Friday, May 1, 2009

Blog About It: Elder Economic Security

Today marks the start of Older Americans Month. WISER is partnering with Wider Opportunities for Women on its National Elder Economic Security Initiative: What does elder economic security mean to you? We encourage you to answer this question by leaving a comment on WISER's blog, or on the National Elder Economic Security Blog

Old Age Is No Place for Sissies

Life Expectancy

While a long life can be a wonderful gift, a long life in poverty or near poverty is not so wonderful. Today, an average woman’s life expectancy at birth is 80.4 years, compared to 75.2 years for an average man. If a woman lives to age 65, she can expect to live until age 85 ― about three years longer than a 65-year-old man. 

Marital Status

Many widows face poverty for the first time in their lives. Between the ages 7584, only 34 percent of women are married with their spouse present. For women aged 85 and older, only 13 percent are married with their spouse present. In contrast, 70 percent of men aged 75–84 and 56 percent aged 85 and older are married with a spouse present.

With the death of a spouse, women often experience a steep drop in income. When a woman becomes a widow, she stands to lose a significant amount of income from her spouse’s pension and even from Social Security.


The poverty rate for all women age 65 and older is 12 percent. Single women in this age group are at a much higher risk of poverty. Over 20 percent of single white women are living in poverty; the rate is double for single African American and Hispanic women. 

Portion of Single Older Women Who Are Poor and Near Poor


Below 100% of Poverty

(Threshold $9,669)

Below 150% of Poverty

(Threshold $14,504)

Below 200% of Poverty

(Threshold $19,338)

























Note: The poverty thresholds shown in this table are for 2007,  calculated in 2008.  Source: CPS, Table POV 01, 2008.

Retirement Income

The median annual income for women age 65 and older is not quite two-thirds of what men the same age are receiving ($14,021 compared to $22,323). Social Security is intended to replace approximately 40 percent of an average earner’s wages, but many women rely on it as their primary or only source of retirement income. This is one of the major reasons why so many women are poor or near poor.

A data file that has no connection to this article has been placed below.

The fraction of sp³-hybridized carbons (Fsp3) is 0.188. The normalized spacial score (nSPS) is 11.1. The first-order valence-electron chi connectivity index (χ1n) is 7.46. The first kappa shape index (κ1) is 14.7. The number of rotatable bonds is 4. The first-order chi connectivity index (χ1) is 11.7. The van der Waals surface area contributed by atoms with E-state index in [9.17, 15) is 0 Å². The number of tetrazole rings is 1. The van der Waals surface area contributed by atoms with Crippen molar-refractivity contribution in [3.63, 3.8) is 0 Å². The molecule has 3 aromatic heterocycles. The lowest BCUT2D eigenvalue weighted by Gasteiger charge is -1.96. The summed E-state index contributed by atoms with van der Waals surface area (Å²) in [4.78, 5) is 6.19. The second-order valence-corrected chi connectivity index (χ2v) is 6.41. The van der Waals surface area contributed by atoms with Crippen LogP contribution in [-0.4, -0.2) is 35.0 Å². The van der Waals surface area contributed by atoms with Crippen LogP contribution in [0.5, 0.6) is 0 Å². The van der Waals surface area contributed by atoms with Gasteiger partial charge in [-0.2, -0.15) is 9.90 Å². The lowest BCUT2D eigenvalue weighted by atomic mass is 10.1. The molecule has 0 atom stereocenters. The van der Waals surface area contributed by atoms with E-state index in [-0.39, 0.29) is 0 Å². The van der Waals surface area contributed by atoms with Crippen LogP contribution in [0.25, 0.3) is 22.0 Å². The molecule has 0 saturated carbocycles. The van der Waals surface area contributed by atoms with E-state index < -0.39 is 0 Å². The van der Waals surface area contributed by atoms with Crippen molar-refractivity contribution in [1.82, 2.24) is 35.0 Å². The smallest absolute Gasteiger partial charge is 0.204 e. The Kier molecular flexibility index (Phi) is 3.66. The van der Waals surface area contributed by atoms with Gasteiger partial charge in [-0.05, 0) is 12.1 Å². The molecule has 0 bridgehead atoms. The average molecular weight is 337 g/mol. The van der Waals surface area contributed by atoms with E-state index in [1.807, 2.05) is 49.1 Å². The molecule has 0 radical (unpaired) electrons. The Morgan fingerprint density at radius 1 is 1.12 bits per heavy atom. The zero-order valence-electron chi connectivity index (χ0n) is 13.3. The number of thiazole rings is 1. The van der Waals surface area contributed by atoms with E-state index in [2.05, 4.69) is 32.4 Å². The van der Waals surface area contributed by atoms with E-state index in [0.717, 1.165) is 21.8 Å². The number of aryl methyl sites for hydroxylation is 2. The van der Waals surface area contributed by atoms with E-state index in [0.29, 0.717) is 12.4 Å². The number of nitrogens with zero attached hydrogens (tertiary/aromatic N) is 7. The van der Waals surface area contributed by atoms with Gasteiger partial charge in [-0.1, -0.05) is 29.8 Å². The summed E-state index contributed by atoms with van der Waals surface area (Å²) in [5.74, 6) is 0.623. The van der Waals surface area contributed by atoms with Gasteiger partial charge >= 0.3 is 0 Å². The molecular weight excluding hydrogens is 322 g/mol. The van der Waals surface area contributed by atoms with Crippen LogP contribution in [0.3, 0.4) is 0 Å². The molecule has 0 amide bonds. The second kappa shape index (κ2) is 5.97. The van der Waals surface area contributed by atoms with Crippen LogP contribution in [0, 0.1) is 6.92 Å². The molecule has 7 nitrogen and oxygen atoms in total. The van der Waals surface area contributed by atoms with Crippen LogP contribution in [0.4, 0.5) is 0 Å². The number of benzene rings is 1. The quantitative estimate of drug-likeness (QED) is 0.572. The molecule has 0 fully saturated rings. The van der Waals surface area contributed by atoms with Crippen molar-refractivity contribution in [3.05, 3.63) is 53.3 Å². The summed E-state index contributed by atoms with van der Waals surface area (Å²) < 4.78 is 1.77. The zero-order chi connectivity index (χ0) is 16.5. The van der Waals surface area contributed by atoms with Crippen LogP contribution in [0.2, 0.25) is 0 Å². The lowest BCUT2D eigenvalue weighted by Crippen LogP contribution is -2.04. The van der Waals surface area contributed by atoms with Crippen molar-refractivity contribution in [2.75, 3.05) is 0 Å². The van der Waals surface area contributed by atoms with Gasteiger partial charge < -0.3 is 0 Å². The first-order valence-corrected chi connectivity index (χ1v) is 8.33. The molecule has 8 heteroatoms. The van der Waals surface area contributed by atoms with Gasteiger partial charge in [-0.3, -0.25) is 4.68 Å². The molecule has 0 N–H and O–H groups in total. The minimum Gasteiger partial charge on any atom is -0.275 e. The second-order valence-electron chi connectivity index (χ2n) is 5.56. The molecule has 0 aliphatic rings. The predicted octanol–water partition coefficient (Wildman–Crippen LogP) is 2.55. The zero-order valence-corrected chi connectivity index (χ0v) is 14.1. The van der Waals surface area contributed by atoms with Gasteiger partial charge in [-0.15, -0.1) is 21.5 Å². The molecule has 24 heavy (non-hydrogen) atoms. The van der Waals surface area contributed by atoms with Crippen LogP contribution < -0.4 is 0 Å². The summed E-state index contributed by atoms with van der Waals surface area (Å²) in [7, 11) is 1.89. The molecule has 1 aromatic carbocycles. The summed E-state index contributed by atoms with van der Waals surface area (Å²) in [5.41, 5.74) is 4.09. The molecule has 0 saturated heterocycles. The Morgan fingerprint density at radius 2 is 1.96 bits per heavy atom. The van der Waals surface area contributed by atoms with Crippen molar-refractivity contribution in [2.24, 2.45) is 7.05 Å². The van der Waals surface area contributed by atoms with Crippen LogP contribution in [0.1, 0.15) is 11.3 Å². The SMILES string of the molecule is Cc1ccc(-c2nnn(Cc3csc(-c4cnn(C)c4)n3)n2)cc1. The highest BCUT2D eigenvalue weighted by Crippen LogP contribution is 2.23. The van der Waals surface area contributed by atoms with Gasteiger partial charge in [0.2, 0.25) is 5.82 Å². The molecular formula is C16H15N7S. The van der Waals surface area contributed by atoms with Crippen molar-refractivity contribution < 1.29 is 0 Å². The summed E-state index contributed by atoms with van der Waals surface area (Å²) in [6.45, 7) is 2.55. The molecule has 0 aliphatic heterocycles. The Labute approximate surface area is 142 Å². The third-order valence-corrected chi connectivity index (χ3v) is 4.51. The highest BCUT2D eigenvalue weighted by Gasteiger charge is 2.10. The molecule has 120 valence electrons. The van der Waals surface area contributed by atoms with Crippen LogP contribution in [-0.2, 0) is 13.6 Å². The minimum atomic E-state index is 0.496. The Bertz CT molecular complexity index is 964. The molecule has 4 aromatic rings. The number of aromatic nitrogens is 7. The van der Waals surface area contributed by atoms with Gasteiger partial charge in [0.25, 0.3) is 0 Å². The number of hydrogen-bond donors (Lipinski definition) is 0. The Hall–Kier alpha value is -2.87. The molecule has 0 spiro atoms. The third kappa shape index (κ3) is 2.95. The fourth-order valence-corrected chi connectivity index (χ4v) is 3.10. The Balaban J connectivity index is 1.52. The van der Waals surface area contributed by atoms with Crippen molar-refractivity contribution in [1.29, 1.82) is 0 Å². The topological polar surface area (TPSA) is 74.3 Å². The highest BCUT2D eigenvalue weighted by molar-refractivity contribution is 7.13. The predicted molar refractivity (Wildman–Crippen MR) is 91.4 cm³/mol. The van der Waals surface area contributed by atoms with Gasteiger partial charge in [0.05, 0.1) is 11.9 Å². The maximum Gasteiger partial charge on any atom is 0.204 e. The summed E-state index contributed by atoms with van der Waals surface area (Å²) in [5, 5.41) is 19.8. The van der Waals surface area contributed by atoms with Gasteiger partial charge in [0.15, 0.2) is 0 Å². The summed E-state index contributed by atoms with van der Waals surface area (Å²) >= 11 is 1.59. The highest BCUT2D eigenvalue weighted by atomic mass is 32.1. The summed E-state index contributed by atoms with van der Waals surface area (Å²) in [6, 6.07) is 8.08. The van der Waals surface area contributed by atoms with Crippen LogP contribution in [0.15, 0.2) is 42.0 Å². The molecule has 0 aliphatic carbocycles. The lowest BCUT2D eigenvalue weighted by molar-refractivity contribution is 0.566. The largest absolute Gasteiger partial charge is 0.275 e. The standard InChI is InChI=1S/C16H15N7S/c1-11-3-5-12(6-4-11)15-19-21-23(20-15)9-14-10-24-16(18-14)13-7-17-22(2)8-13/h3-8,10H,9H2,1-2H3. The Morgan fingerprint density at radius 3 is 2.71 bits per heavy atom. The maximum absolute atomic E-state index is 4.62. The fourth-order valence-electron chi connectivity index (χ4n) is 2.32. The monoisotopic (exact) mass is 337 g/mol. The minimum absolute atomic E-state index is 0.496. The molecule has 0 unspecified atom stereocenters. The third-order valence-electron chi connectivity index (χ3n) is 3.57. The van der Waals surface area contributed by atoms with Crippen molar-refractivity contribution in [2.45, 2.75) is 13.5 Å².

In theory, women should be saving more money than men because they live longer and will need money to support themselves and pay for the rising cost of health care and prescription drugs.  Yet in reality, they are not able to save the vast amounts that are needed due to diverse work patterns and caregiving responsibilities that require them to move in and out of the paid labor force or to work at part-time jobs where they are less likely to have retirement plans or savings.

As a result, millions of women are vulnerable to outliving their assets and facing the real possibility of poverty.

We can hope that public policymakers will adopt changes to prevent poverty in old age, such as providing caregiver credits, improving the Saver's Tax Credit, developing a better system of financing and providing long-term care. However, women must learn to make the most of the existing system and make the best financial decisions toward securing their futures. 

So, what does Elder Economic Security mean to you? 


Anonymous said...

I think these statistics are a real eye opener. Economic inequality between different racial groups is commonly thought of/known, but I think people fail to realize how older women are impacted by long-standing policies.

Anonymous said...

I think first of my mother, now 72 and still working to support herself because she is financially unable to retire completely, and of how precarious her future is. And then I think of the many women less fortunate than she, who don't have children who could or would step forward in any way.

Fern said...

Even highly educated women make poor financial decisions that lead them to poverty in old age. Many still just expect someone to be around to take care of them (husbands & kids) like they did for others. Unfortunately that doesn't always work out and they are left with financial issues they are ill-equipped to handle and are therefore vulnerable to scam artists.
Fern Alix LaRocca CFP